Notorious Women

Women as dependants on a husband or male relative were as a result dependant upon the goodwill of that male authority figure. In 1840 a judge upheld a man’s right to lock up his wife and beat her in moderation. During the nineteenth century, legally, there were some improvements to women’s domestic situation when in 1852 a judge ruled that a man could not force his wife to live with him. However, in the 1857 Matrimonial Causes Act a husband could divorce his wife for adultery but a wife had to prove adultery aggravated by cruelty or desertion.

Women experiencing violence in the home had no alternative sources of support. The Workhouses would not accept women and children if the husband was capable of paying for their upkeep so any woman leaving her husband could not find refuge in the Workhouse. Society also did not interfere in these matters so there was often very little hope of assistance from family, friend or neighbours.

Today, domestic violence is considered a crime. Organisations such as, Women’s Aid campaign to raise awareness of this issue among the public in an effort to overcome the affects of the long standing practice of society of not interfering and of earlier legislation whereby it was considered legal for a man to beat his wife in “moderation”.

According to the Sexual Abuse and Violence in Ireland Report by the Dublin Rape Crisis Centre and Royal College of Surgeons 42% of women and 28% of men reported some form of sexual abuse or assault in their lifetime in Ireland. Centres such as the Waterford Rape and Sexual Abuse Centre provide counselling and other services to those who are the victims of rape and sexual abuse.

Victims of rape and sexual abuse in the nineteenth century had no access to such services. Rape was a crime (provided it occurred outside of marriage) and the newspapers in Waterford contain reports of a number of cases of rape in Waterford.

On 8th March 1854 the Waterford Mail details the following case:

Denis Kelly, Nicholas Walsh and Thomas Power were placed at the bar, charged with committing and assault on the person of Bridget Foran, aged 18 years, at Bonmahon, County Waterford on the 15th January. It appeared that there were ten persons concerned in the outrage and only three could be identified. This case occupied the Court for nearly the entire day, the evidence we deem unfit for publication. The jury after an hour’s deliberation returned a verdict of guilty against the three prisoners – Sentence deferred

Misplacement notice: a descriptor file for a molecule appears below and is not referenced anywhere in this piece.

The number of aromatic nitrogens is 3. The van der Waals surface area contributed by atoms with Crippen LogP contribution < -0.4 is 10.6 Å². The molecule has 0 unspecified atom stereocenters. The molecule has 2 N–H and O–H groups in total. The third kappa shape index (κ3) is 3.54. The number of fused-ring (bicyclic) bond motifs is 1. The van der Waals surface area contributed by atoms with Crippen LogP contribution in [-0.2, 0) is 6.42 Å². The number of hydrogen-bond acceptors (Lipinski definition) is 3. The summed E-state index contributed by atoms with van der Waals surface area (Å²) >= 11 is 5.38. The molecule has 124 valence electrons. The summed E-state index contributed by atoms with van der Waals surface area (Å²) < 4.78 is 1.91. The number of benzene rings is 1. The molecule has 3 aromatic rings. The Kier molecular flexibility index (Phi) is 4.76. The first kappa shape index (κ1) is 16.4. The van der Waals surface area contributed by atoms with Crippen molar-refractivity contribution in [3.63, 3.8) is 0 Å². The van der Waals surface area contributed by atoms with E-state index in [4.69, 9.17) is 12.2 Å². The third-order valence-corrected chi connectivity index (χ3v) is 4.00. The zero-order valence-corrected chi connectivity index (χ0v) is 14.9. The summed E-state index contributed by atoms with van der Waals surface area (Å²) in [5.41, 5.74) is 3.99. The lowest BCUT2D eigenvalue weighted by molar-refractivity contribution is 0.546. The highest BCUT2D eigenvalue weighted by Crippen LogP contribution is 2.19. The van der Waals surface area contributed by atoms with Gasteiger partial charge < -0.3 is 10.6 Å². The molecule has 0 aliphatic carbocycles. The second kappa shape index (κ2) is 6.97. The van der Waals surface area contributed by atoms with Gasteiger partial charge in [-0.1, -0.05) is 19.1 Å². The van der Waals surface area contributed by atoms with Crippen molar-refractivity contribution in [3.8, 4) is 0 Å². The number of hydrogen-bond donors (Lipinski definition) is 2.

On 20th July 1842 the Waterford Mirror reported on a case in County Court:

Daniel Coleman was found guilty of the violation of Ellen Daly, at Tallow, on 21st March last. This trial occupied the Court for several hours. John Hutchinson and James Morrissey were indicted for a rape on Mary Connors on 26th March at Ballyscanlon. The prosecutrix, an ill-looking beggar woman from Clare, was examined at great length and detailed the injuries sustained. A male child of hers, 11 months old, was with her and the prisoners fractured some of the child’s limbs. Dr. Waters, junior, corroborated the woman’s evidence so far as the appearance of herself and the child went when submitted to him for medical attention. Verdict – Guilty

It is interesting to note that in this instance the newspaper reports on the fact that the prosecutrix was an “ill-looking beggar woman” and as such her evidence was corroborated “…so far as the appearance of herself and the child went…” by the doctor.

The newspaper reports contain the sentence of death in a number of cases for conviction for the crime of rape. A search of the Ireland-Australia Transportation Database (1780-1868) returns 39 records for a search under the terms of rape in Waterford. Among them is Daniel Coleman found guilty above of the rape of Ellen Daly. His sentence of death was commuted to 2 years imprisonment for this crime. John Hutchinson, convicted of the rape of Mary Connors had his sentence of death commuted to transportation for life.

Related images

Michael Whelan of Dungarvan